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Deadly woman’s disease

About 60 percent of stroke-related deaths occur in women

Commonly thought of as a problem primarily affecting older men, stroke is a woman’s disease. Approximately 60 percent of deaths related to stroke in the United States occur in women, and the lifetime risk of stroke is higher in women (about one in five) compared to men (about one in six) for those aged 55 to 75 years. But stroke can often be prevented.

Although men and women have several modifiable stroke risk factors in common­­—high blood pressure, diabetes, cigarette smoking, overweight-obesity, atrial fibrillation, excessive alcohol consumption, poor diet, or lack of regular exercise—several risk factors are unique to women.

Stroke risk can be increased during pregnancy, in part leading to a higher stroke risk among women of childbearing age compared to similarly aged men. Migraine with aura is also associated with a higher stroke risk, particularly among women who smoke or use oral contraceptives. Women who have had eclampsia or pre-eclampsia are at increased risk of stroke up to 30 years later.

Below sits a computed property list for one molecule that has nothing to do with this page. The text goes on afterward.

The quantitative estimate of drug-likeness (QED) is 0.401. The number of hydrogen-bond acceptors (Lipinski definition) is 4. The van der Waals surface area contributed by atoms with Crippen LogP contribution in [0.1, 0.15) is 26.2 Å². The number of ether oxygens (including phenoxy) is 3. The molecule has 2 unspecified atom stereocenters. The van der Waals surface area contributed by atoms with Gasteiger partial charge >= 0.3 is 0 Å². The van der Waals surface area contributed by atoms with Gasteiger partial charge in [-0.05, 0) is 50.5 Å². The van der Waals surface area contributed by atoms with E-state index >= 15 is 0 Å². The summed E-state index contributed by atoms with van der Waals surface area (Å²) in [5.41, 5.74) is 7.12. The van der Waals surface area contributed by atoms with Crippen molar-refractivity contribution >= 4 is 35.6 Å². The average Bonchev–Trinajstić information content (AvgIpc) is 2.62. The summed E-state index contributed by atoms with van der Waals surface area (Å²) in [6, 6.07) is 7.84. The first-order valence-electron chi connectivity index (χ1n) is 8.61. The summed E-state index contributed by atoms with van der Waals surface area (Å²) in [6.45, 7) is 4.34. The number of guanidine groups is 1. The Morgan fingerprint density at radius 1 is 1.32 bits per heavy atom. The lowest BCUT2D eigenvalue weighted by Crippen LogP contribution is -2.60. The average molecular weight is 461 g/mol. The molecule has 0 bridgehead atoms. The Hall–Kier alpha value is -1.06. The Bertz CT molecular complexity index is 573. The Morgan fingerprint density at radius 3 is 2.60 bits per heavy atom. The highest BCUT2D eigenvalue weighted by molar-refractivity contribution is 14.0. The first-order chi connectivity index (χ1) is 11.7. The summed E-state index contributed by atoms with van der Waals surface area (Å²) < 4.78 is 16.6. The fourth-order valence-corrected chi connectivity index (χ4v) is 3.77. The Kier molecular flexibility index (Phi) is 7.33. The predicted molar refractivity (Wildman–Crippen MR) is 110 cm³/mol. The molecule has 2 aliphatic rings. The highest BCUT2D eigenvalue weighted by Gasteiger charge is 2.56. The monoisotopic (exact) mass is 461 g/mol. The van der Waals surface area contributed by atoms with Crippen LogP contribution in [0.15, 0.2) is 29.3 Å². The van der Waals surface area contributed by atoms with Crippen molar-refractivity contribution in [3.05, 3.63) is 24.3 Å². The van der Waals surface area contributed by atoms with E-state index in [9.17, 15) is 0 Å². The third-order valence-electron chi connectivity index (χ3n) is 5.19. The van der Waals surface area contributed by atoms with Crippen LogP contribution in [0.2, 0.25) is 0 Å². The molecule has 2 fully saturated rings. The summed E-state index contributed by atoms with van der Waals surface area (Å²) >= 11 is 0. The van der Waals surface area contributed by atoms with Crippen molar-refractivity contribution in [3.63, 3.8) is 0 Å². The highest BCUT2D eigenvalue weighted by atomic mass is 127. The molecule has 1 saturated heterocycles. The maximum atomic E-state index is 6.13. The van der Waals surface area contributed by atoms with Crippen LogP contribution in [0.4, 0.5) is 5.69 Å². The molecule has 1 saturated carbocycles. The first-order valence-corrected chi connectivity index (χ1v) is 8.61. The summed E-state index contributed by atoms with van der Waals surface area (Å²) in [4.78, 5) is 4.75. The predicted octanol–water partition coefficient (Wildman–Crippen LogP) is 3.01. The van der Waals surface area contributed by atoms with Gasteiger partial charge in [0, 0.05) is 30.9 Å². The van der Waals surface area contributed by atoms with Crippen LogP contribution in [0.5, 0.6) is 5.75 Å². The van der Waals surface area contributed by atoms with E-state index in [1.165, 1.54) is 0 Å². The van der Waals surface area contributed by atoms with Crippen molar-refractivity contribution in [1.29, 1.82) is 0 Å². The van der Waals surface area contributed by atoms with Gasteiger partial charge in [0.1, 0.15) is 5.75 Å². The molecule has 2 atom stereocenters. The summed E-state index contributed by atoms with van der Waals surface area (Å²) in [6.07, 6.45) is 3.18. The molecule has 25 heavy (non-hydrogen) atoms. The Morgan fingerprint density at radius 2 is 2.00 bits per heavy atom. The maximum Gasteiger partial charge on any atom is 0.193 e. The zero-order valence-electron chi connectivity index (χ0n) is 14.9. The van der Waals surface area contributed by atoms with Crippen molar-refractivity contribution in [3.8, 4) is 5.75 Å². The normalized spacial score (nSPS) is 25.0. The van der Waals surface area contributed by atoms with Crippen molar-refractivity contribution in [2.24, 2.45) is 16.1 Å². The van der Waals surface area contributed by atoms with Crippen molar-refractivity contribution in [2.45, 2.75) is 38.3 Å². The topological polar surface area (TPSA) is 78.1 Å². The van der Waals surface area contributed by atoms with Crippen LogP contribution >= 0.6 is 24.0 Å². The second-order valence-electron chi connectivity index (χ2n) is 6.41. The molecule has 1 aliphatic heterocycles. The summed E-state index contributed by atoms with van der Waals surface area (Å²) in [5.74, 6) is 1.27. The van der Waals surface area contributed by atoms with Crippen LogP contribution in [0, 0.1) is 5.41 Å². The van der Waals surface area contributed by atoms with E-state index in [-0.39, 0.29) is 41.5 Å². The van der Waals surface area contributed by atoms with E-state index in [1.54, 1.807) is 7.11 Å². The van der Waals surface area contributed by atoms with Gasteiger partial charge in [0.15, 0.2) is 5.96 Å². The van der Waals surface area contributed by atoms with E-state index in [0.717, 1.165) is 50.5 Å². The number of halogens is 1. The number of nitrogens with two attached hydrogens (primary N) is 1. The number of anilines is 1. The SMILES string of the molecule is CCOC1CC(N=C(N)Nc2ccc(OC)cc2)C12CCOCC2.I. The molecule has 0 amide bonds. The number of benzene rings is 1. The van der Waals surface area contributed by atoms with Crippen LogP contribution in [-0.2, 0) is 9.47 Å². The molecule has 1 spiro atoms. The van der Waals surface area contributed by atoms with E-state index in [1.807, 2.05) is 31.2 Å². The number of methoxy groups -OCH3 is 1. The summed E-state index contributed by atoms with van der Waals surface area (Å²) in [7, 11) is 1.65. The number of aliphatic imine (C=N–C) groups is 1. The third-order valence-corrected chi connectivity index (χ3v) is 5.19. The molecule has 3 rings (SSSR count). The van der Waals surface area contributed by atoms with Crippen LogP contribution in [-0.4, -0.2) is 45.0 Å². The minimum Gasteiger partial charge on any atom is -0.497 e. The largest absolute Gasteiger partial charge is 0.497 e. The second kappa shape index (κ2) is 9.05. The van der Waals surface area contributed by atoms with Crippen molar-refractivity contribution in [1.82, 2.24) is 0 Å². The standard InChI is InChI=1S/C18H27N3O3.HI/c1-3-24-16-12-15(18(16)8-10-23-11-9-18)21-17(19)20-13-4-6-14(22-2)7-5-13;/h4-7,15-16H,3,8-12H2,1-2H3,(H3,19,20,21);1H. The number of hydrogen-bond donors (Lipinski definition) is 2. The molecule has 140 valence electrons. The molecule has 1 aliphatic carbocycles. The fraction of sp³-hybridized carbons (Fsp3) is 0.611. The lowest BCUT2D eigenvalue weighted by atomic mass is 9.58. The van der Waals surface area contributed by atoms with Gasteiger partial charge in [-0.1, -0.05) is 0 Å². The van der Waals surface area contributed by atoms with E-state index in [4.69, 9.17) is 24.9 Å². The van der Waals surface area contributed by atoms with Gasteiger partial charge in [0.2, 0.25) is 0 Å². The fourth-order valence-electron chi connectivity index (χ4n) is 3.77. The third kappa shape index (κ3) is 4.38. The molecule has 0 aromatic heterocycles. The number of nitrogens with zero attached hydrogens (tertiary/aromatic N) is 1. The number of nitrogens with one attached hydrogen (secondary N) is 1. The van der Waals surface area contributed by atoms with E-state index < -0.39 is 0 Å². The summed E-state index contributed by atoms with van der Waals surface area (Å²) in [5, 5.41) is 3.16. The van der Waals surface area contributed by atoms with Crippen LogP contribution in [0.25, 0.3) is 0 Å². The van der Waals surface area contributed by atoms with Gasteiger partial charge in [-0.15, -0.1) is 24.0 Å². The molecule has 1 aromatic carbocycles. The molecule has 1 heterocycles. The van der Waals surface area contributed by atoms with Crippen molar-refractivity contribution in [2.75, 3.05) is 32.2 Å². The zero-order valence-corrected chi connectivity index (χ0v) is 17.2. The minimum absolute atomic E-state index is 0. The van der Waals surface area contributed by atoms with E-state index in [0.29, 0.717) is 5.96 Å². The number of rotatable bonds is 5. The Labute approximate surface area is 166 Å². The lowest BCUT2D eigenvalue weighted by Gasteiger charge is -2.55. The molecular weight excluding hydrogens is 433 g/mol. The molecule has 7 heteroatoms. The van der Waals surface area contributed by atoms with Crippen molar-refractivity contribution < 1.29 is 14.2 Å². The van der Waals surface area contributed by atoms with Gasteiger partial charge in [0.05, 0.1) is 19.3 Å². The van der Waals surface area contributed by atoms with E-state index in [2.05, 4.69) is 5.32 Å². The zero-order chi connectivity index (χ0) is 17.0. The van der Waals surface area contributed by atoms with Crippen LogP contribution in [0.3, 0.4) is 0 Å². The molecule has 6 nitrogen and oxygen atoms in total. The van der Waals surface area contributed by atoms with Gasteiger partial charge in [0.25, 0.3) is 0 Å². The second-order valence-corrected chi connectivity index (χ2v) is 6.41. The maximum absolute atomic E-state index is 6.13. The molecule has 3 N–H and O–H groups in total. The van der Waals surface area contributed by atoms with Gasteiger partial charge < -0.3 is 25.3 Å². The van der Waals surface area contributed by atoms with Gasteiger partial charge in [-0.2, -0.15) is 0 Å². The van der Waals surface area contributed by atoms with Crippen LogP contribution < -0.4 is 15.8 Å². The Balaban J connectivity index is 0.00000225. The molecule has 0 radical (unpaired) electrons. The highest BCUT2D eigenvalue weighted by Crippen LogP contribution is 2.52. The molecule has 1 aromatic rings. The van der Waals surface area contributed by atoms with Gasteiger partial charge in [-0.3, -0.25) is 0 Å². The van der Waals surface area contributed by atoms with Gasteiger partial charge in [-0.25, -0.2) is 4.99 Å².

Have migraine, particularly migraine with aura

Have ever had eclampsia or pre-eclampsia

Memorize some common stroke symptoms using the FAST acronym:

• Facial droop

• Arm weakness

• Speech slurring

• Time: call 911—stroke is frequently preventable and treatable, but you need to get help quickly


• Follow a healthy diet such as the DASH or Mediterranean diet.

• Get regular exercise such as walking at a brisk but comfortable pace for 20-30 minutes most days of the week.

• No more than one alcoholic drink per day (no alcohol during pregnancy).

• Don’t smoke and avoid exposure to secondhand tobacco smoke.

• Have your blood pressure checked regularly.

Dr. Larry B. Goldstein in June 2016 issue.

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